Slave Hunter: Freeing Victims of Human Trafficking

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9781439177587: Slave Hunter: Freeing Victims of Human Trafficking
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Aaron Cohen left behind his closest friends, his dying father, and the rock-star life for an unyielding one-man global pursuit.

Aaron Cohen left behind his closest friends, his dying father, and the rock-star life for an unyielding one-man global pursuit.

At a time when more people than ever before are enslaved on this planet, Aaron Cohen found himself on a path of spiritual discovery that both transformed and endangered his life. Once the best friend and business partner to Jane’s Addiction frontman Perry Farrell, Cohen now works alone, navigating the oppressive territory of pimps and drug lords from the shantytowns of Cambodia to the sweltering savannahs of Sudan. The flesh trade is the world’s fastest growing and most deadly illegal enterprise— even more profitable and easier to hide than guns, drugs, and precious gems. Cohen, posing as a sex tourist, slips into brothels, urged by madams to select from a lineup of girls as young as six. Sometimes he can save them from their captors, but more often than not, he must leave them behind, taking only the evidence he hopes will eventually lead to their rescue.

In a remarkable, unprecedented exposé of the sinister trade, the rocker-turned-activist reveals the fast-paced, inspiring, and unforgettable story of a real-life slave hunter.

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About the Author:

Aaron Cohen has been a teen water polo star, a member of Jane's Addiction, a recovering addict, spiritually re-awakened, a co-founder of the "Drop the Debt" campaign, and bestowed with the Prize for Humanity by the Immortal Chaplains Foundation for his dangerous, official undercover work rescuing human trafficking victims in Africa, the Middle East, South America, and southeast Asia.

Excerpt. Reprinted by permission. All rights reserved.:

NIGHT FRIGHTING

PHNOM PENH, CAMBODIA

November 2004

I don't feel like I can change the world. I don't even try. I only want to change this small life that I see standing in front of me, which is suffering. I want to change this real small thing that is the destiny of one little girl. And then another, and another, because if I didn't, I wouldn't be able to live with myself or sleep at night.
-- Somaly Mam, The Road of Lost Innocence: The True Story of a Cambodian Heroine


THE CRESCENT MOON HAS ALREADY RISEN, AND Venus is shining brightly in the night sky. I'm following the commander and his men down an unlit back street. At this hour, the metal gates on the neighborhood's living room emporiums are all down. The relative quiet belies the not-soclandestine activities of the city's shadow world, which bursts into life after dark. I watch drunken men stagger away from makeshift street bars and roar off into the dark on throaty Chinese motorbikes. Children in dirty T-shirts and plastic sandals are splashing in swampy puddles created by a combination of daily rain and ruts deep enough to lose sight of a rat, of which there are more than a few.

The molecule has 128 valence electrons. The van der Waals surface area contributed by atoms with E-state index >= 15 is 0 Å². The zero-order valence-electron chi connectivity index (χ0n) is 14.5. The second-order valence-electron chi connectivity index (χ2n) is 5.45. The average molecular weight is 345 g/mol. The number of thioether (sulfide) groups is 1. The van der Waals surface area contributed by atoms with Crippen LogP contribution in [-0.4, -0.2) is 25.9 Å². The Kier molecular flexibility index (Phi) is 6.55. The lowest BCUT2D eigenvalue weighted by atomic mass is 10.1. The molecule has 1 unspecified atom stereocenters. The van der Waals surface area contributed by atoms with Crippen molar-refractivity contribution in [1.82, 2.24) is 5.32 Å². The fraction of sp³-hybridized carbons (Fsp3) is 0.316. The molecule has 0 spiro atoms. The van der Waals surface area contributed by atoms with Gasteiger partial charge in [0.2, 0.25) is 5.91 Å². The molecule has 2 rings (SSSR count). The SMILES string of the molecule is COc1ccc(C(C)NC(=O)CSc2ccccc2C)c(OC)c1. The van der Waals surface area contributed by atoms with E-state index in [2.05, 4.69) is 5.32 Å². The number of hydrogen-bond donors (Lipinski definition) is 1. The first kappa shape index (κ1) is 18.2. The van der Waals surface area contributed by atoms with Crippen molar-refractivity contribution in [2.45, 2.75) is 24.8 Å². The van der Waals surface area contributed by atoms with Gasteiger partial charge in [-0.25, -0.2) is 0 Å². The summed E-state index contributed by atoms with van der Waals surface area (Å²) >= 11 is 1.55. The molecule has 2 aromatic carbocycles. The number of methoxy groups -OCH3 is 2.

We pass a small night market, with a cluster of low red and blue plastic tables and stools where small groups of men have gathered to slurp soup and homemade rice moonshine. The vendors' candles flicker and cast a dim glow on some of the exotic delicacies on offer. Locusts roasted on tiny coal grills. Duck blood with fresh herbs. Deep-fried tarantulas.

Toward the back of this makeshift market, I spot a dozen or so dogs crammed into cages, ready and waiting for the hot pot. I can hear a few of the puppies whimpering in the darkness, see them chewing at their chains. I wonder if they slaughter them right here, too. No one else seems to notice. We enter our fourth karaoke bar of the night through a door so low I have to fold my six-foot-fiveinch frame almost in half to make it through.

The darkened room is long and narrow, with a U-shaped leather sectional facing a large-screen TV blaring karaoke in Khmer, the Cambodian language. A young Vietnamese woman in a short blue dress grabs my elbow and leads me to a spot in the middle of the couch. Other hostesses seat the commander and his men -- all in Royal Cambodian Armed Forces uniform -- on either side of me. These guys are the Cambodian elite, and I need their approval. Although I'm dressed up in a collared white shirt, I'm suddenly self-conscious about my unruly hair and dark jeans next to their pressed fatigues and linear haircuts.

The images of the dogs don't go away when I close my eyes for a second. I feel for the tiny bottle of green eucalyptus oil in my jacket, shake out a few drops, and slowly rub it into my temples, but it can't prevent the slideshow of canine slaughter scenarios flickering behind my closed eyelids. It's after midnight and there's a full glass of Johnnie Walker Black on the table in front of me, next to a stack of thick plastic binders bursting with photocopied lyrics in six different languages. The table is so low it barely hits my shins.

The rest of the men in the room, whose faces I can't make out in the dim light, are waiting for me to sing. One of them hands me a microphone.

"U.S.A. song," the man in the uniform insists, nudging me. I don't want to sing, not now, not here. I need to focus on the long and ugly night ahead, and it's hard to keep the mood light. But everyone is smiling, prodding me to go on. This is part of the game I've played for the last few years in a dozen other countries. Now I'll sing "Peace Frog" or "Sounds of Silence," and the commander will applaud, smile encouragingly, and pass me the dried squid as if to tell me not to worry. Life here is like this. Sing another karaoke number to take your mind off reality.

Blood in the streets it's up to my ankles